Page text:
Review: Apple Tree Yard by Louise Doughty



The best way I feel I can describe this book is with an oxymoron - it was subtly phenomenal. Louise Doughty managed to put this book together in a way that was somehow very calm and collected. It's definitely not what you expect from the subject matters it deals with. But it's a read that will play endlessly on your mind and keep pulling you back for more. 

Considering that the book deals with two very sordid issues, I was surprised to find that it was written this way. There was very little hysteria in the narrative voice, not much trauma either. As we're dealing with first an affair, then a rape and finally a murder, I would have expected the writing to be completely saturated with emotion. Yet a lot of the time, it felt like Yvonne (the main character) had pushed mute on everything. As if she was just a lone woman, in a dark and empty room, narrating a story that she had found the time to significantly distance herself from even though it was all about her. 

In short, the novel frames itself around a murder trial. Yvonne Carmichael, a middle aged genetic scientist at the height of her career, enters into an affair with a man she meets at the Houses of Parliament while she is appearing before a standing committee. She is giving scientific evidence of recent research on developments in computer sequencing in genome mapping - which gives you an idea of the kind of woman she is: highly successful, very intelligent, quite confident. The man she meets approaches her after she's given her speech, as she is leaving and he offers her a tour of the building. From that afternoon onwards, Yvonne has entered into a slightly unusual affair. Without giving too much away, there's a lot of risk involved and their excitement feeds off the taboo of what they are doing.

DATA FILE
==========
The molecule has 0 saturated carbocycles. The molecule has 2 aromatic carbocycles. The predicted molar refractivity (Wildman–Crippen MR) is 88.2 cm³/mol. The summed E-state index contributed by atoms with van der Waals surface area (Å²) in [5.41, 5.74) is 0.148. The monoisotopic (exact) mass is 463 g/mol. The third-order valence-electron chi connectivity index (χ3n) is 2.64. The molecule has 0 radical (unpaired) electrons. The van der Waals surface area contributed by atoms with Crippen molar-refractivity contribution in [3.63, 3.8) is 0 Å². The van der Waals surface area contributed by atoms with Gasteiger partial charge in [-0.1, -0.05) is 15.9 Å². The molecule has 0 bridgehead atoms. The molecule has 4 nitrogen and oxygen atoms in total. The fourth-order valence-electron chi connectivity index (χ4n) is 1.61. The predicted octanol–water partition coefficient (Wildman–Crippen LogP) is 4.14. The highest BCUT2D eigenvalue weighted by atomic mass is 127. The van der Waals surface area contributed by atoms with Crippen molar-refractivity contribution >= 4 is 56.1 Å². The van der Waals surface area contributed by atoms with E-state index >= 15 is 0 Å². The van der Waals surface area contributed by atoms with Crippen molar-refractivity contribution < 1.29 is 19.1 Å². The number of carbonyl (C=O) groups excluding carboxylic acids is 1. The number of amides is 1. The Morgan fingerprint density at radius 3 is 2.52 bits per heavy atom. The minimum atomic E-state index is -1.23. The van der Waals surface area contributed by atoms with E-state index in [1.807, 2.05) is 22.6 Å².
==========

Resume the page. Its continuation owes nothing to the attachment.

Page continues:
In the second part of the story, we find out why Yvonne and her unnamed lover are on trial in the novel's prologue. Two crimes are committed in this section and we hear about both of them quite differently. The first is very graphic and quite uncomfortable to read. I've read scenes similar to it in the past, but they haven't been written like this one. The second crime is barely described as Yvonne leaves us to make of what little she tells us, what we will. 

The third part of the novel details the trial. We hear the evidence, we hear all the cross-examinations and then we hear the verdict. The only criticism I have of this part, is that throughout the novel Yvonne mentions the reaction of her lover's wife when he is on trial at court - yet this reaction is never detailed. Finally, we hear what happens afterwards and on the final page, we get the final twist.